Thursday, September 3, 2009

Not That Obvious In MVC

I am working on converting some ASP.NET WebForms pages into MVC Views and there are a couple of things I have run across in MasterPages that are not obvious in the beginning. With ASP.NET WebForms if you wanted dynamic content in your MasterPage one way to do it is to have the code behind of the MasterPage insert it, which means that your Page either need to tell the Master Page what to insert or the Master Page need to figure it out. Take this for example:
    <meta name="Description" content="" id="metaDescription" runat="server" />
Here I am trying to add a meta description the head of the HTML so that the search engines know what this page is about. What I was doing is have the page check the type of the master class on the pages OnInit event and if it was the right master class, find the public property in the MasterPage that would set the MetaDescription. When the MasterPage pre-rendered it would insert the value of that property into the content attribute of the server side control. With ASP.NET MVC you don't have code behind. It was not obvious to me (however it makes sense now) that the MasterPage has access to all the ViewData, so in MVC the above looks like this:
    <meta name="Description" content="<%=ViewData["MetaDescription"]%>"/>
All I have to do in this case is set the MetaDescription of the ViewData in the controller and it will get filled in on this MasterPage. It is not obvious also that if I don't set the ViewData for the MetaDescription then the content attribute gets an String.Empty. You might say: "That is how it should work?" Well it should, unless you consider that ViewData holds objects and has an arbitrary number of entries. So referencing an unset entry should give a KeyNotFoundException or maybe a NullReferenceException, however this has been cleanly handled in ASP.NET MVC. Which means that as I program the View, I don't need to worry about all the controllers that use this view setting the MetaDescription. If they set it great I will use it, otherwise it is blank. {6230289B-5BEE-409e-932A-2F01FA407A92}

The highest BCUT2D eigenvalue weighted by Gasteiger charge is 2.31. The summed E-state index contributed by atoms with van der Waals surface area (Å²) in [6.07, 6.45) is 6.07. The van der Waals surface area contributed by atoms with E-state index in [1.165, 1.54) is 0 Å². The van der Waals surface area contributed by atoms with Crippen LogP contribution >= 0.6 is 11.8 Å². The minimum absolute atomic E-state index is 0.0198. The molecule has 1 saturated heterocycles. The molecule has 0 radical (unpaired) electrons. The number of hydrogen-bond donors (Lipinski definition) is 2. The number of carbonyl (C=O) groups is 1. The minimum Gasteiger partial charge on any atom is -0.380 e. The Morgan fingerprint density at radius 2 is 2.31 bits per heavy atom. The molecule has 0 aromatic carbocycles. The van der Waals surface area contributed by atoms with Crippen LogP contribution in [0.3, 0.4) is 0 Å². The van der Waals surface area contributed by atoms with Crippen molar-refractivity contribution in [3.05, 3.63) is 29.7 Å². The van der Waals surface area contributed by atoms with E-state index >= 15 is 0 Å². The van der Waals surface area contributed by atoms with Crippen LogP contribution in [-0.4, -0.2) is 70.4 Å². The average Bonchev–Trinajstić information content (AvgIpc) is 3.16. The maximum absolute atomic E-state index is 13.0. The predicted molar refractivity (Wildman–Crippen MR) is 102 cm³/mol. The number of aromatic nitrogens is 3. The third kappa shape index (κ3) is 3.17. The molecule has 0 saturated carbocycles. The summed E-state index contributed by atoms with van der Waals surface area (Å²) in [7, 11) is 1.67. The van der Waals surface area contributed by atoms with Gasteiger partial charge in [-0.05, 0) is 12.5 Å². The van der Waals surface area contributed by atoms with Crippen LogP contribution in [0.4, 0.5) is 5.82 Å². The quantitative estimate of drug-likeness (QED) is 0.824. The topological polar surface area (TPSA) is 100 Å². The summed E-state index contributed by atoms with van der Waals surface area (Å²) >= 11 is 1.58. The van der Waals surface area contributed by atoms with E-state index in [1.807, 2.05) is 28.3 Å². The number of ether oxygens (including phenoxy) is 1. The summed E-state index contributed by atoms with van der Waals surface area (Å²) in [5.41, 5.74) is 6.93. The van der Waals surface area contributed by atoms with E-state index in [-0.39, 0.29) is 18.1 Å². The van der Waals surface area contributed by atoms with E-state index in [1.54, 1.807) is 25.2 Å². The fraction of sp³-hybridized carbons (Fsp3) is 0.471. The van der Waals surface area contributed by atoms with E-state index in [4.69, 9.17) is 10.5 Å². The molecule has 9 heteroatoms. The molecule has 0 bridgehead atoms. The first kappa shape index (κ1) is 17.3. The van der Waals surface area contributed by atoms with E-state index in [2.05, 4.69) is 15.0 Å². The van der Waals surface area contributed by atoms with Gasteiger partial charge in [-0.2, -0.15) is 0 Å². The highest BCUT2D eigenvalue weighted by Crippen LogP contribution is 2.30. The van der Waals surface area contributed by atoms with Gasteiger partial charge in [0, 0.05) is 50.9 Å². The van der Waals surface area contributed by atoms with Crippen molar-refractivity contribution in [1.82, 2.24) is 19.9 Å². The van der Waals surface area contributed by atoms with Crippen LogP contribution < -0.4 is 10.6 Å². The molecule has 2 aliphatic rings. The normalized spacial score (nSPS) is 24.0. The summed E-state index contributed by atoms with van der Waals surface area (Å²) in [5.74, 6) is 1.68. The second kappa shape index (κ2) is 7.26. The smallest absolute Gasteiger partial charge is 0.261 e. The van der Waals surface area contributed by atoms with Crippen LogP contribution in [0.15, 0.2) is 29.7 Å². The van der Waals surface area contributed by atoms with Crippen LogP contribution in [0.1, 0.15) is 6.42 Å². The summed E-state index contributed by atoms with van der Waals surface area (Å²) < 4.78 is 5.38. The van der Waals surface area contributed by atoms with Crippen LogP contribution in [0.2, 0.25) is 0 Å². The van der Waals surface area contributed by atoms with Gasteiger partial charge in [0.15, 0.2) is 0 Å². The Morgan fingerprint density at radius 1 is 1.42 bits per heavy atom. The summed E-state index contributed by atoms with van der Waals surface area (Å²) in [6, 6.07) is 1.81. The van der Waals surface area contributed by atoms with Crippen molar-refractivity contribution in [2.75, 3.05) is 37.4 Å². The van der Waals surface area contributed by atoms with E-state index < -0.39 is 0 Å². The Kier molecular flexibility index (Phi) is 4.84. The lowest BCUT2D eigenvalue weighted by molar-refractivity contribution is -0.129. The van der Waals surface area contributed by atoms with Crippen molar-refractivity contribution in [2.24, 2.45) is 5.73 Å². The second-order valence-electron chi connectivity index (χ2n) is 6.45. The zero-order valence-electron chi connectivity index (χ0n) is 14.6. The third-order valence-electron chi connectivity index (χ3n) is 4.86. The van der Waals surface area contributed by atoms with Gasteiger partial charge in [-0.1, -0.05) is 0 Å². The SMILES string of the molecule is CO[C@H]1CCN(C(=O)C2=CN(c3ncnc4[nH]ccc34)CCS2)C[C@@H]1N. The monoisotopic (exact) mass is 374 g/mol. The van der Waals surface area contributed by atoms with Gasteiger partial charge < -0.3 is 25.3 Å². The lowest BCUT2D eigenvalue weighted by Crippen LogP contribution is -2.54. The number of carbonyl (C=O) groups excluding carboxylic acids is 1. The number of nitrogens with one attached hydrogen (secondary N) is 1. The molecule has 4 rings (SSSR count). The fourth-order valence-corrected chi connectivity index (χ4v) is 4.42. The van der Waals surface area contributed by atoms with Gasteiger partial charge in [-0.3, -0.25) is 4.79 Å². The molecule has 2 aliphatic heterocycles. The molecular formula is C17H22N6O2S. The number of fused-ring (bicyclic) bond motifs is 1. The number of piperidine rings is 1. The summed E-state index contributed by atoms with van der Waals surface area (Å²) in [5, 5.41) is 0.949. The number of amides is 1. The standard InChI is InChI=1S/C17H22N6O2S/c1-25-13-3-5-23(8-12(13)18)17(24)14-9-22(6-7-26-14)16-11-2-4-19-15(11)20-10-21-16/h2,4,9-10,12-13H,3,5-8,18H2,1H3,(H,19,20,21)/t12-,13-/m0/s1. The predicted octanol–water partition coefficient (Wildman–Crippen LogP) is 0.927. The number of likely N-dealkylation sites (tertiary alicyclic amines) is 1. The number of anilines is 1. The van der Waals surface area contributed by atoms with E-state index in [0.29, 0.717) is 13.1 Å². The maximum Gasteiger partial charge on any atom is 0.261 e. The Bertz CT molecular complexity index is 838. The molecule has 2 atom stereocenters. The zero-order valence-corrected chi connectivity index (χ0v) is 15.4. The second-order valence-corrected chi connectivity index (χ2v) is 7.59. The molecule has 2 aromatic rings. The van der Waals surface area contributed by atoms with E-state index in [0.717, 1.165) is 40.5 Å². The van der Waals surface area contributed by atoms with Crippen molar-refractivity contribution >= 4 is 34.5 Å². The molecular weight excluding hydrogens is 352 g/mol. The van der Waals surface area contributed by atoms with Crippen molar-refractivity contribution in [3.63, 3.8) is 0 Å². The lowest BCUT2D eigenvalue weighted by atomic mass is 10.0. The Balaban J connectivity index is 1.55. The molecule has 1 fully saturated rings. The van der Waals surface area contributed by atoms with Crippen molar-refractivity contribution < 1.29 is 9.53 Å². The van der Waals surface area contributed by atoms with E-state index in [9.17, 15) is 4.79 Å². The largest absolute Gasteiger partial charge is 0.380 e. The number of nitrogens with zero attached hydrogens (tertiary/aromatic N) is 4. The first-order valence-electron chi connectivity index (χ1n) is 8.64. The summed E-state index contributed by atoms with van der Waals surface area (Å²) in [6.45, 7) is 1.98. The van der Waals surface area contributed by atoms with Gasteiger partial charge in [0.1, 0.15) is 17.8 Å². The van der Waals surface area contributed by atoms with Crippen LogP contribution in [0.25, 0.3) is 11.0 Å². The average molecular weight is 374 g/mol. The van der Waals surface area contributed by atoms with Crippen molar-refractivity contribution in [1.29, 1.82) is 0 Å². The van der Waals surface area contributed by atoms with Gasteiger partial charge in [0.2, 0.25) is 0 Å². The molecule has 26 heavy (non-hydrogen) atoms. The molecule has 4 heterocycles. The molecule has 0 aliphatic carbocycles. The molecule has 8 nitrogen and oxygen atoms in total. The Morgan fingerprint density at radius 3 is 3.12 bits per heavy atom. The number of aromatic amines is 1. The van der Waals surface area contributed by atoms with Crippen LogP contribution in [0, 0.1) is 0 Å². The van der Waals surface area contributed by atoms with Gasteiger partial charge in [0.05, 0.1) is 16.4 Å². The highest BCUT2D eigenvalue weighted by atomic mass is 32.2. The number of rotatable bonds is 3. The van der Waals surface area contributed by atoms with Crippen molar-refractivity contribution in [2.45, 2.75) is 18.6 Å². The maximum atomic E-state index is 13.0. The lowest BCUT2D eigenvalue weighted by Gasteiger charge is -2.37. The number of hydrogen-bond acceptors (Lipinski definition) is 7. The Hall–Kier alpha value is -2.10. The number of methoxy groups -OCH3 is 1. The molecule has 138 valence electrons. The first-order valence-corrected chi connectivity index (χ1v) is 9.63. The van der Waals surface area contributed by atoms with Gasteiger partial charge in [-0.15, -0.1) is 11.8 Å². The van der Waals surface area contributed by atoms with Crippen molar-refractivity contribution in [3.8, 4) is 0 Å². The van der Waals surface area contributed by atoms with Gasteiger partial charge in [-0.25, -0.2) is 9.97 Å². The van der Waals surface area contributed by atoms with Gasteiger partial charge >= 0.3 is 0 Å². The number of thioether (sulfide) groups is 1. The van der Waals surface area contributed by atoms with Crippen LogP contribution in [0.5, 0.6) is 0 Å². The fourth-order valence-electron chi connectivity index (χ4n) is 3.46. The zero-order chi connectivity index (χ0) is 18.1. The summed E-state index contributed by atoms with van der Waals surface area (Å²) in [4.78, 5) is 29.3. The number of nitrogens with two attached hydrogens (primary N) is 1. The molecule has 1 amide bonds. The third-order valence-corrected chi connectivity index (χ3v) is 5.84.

1 comment:

  1. You should look at strongly typed view models too. I try to rarely use the indexer the way you describe so that I get compile time errors when something changes.